Williamson on the Norm of Belief

Matt W. notes the perplexity over at TAR caused by the following remark of Williamson’s:

Knowledge is the norm of belief: a flat-out belief is fully justified if and only if it constitutes knowledge.

The perplexity is caused by reading his use of the language of justification in terms of that notion typically employed in the attempt to analyze knowledge. I don’t think this is what Williamson is saying, and the following passage from Knowledge and Its Limits (pp. 255-6) makes clear how to understand the remark above:

On this analogy between assertion and belief, the knowledge rule for assertion does not correspond to an identification of reasonable belief with knowledge. . . . The rule makes knowledge the condition for permissible assertion, not for reasonable assertion. One may reasonably do something impermissible because one reasonable but falsely believes it to be permissible. In particular, one may reasonabley assert p, even though one does not know p, because it is very probable on one’s evidence that one knows p. In the same circumstances, one may reasonably but impermissibly believe p without knowing p.

Given the distinction between reasonability and permissibility, I think it is clear that the ordinary notion of justification employed in the typical analysis of knowledge is what Williamson refers to as reasonability, and Williamson’s use of “fully justified” in the former quote corresponds to his language of permissibility in the latter quote.


Williamson on the Norm of Belief — 8 Comments

  1. As I said at TAR, I think that there is still a puzzle about Williamson’s reception of Gettier cases. If one buys the existence of Gettier cases, then E=K is untenable–in Gettier cases, both what is justified and what justifies fall short of knowledge. At the very least, some fancy footwork is needed.

  2. As I said earlier, we should only buy the existence of Gettier cases for non-factive notions of justification. Williamson recognizes both a factive notion of justification (“fully justified”) and a non-factive notion (“justified to some less-than-maximal extent”). In his view, it is only the latter that allows for Gettier cases. (Perhaps this is what Juan means by “fancy footwork” but it doesn’t seem so fancy to me!)

    Of course, given Williamson’s principle E = K, even in the cases of less-than-maximal justification, although what is justified falls short of knowledge, the other term of the justification relation — what does the justifying — does not fall short of knowledge. I agree with both of you in rejecting E = K, but I really don’t see how you can refute it just by pointing to the existence of Gettier cases.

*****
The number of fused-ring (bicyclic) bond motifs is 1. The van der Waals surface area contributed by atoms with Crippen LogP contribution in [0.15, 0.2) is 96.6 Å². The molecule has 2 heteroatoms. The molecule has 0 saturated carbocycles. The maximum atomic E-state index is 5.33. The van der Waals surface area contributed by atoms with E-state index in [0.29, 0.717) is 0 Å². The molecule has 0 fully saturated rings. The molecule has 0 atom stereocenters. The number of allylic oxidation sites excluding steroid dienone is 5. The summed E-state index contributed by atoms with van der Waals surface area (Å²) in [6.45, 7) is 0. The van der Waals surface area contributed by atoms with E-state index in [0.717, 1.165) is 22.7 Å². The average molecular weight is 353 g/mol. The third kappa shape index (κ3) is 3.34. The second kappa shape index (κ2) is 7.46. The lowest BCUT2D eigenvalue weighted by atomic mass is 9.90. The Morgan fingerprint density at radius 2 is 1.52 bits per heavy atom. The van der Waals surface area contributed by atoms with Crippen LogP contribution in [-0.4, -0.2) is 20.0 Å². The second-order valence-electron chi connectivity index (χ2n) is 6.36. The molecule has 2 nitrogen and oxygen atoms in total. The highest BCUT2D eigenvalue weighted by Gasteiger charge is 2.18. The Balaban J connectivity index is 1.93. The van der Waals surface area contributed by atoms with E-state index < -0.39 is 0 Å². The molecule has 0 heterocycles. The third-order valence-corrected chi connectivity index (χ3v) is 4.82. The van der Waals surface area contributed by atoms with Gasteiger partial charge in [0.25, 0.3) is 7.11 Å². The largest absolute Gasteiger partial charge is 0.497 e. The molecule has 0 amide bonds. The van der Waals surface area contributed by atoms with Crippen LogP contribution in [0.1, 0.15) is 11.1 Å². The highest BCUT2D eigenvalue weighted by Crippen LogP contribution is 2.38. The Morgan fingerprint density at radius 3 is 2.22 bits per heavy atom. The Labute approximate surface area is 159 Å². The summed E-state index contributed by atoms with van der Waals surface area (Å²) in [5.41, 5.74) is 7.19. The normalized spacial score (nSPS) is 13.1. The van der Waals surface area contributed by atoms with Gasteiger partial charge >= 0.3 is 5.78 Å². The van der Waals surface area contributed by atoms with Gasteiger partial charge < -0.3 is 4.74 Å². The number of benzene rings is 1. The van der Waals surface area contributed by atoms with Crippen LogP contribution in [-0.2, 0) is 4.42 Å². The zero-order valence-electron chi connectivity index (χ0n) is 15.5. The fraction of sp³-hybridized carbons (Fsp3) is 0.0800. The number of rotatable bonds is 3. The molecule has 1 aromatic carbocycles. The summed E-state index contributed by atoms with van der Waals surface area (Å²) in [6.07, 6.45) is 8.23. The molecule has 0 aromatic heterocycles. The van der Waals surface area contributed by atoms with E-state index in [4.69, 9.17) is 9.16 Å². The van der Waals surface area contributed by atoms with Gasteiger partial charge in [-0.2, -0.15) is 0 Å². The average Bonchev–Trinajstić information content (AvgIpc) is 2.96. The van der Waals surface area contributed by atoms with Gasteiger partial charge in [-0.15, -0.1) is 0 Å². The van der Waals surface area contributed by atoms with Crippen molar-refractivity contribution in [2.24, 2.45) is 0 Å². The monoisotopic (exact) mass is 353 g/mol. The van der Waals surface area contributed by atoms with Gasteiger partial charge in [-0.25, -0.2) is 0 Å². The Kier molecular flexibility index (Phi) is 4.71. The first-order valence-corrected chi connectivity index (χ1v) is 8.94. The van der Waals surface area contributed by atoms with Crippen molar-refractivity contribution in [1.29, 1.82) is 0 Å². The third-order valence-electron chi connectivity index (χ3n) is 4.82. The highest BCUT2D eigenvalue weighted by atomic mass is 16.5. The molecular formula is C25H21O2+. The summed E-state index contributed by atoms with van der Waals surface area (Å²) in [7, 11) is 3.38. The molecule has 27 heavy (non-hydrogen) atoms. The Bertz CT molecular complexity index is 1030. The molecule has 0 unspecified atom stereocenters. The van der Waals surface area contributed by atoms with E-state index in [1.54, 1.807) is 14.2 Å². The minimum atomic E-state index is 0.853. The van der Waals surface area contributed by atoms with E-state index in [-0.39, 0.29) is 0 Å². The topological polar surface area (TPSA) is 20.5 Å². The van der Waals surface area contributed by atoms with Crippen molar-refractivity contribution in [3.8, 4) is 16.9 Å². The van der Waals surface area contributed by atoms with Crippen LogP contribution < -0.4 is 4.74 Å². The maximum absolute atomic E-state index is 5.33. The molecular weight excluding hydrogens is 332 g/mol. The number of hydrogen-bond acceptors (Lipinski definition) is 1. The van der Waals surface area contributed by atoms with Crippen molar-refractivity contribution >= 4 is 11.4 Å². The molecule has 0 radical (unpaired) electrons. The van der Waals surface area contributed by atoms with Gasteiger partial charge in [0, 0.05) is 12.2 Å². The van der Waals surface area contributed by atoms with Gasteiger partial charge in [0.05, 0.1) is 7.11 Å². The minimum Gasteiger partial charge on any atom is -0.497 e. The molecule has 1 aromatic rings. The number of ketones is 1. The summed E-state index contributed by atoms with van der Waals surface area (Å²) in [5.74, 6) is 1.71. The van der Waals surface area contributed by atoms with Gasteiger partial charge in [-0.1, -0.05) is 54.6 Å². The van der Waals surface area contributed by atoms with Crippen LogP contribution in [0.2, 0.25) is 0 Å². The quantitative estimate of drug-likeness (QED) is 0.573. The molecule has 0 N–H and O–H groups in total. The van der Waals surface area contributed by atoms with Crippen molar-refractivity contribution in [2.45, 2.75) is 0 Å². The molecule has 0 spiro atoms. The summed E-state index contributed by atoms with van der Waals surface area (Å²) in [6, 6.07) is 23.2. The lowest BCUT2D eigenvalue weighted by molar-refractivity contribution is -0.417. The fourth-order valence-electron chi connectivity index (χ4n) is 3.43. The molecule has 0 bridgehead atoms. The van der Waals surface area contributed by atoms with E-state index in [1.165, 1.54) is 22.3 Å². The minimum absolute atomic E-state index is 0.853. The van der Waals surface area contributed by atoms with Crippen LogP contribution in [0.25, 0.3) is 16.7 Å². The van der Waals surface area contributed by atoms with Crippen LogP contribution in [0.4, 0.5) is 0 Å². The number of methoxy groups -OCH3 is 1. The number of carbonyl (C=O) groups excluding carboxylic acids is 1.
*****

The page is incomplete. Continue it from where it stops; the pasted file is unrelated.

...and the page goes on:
3. I thought that Rich Feldman’s ‘An alledged defect in Gettier counter-examples’ (1974-ish) was designed to show that Gettier-style counter-examples do not depend upon the justification conferring belief being false. I haven’t the paper in my files here, but I seem to recall that it worked by appealing to belief in an existentially quantified sentence that remains true even though it fails to confer justification to the target belief. Do I have this wrong?

  4. That’s right, Gregory, but (if Feldman’s cases do work) that only shows that patches to the JTB account on the lines of the “no false lemmas” idea will fail. It doesn’t show that the original Gettier cases are not Gettier cases, and that’s all that is needed to show that what justifies need not be knowledge.

  5. Juan — in the Gettier cases that you have in mind, there is a false lemma. But Williamson would say that in each of these cases, what justifies the true belief that doesn’t count as knowlege is not this false lemma, but whatever justifies this lemma — e.g., everything that you know that leads you to the false lemma that Smith owns a Ford (from which you then infer the true conclusion that either Smith owns a Ford or Brown is in Barcelona).

  6. Ralph–right, that is the fancy footwork I referred to. Why on Earth would one say that–unless you want to defend E=K? And suppose I don’t infer my belief that Smith owns a Ford from any other belief?

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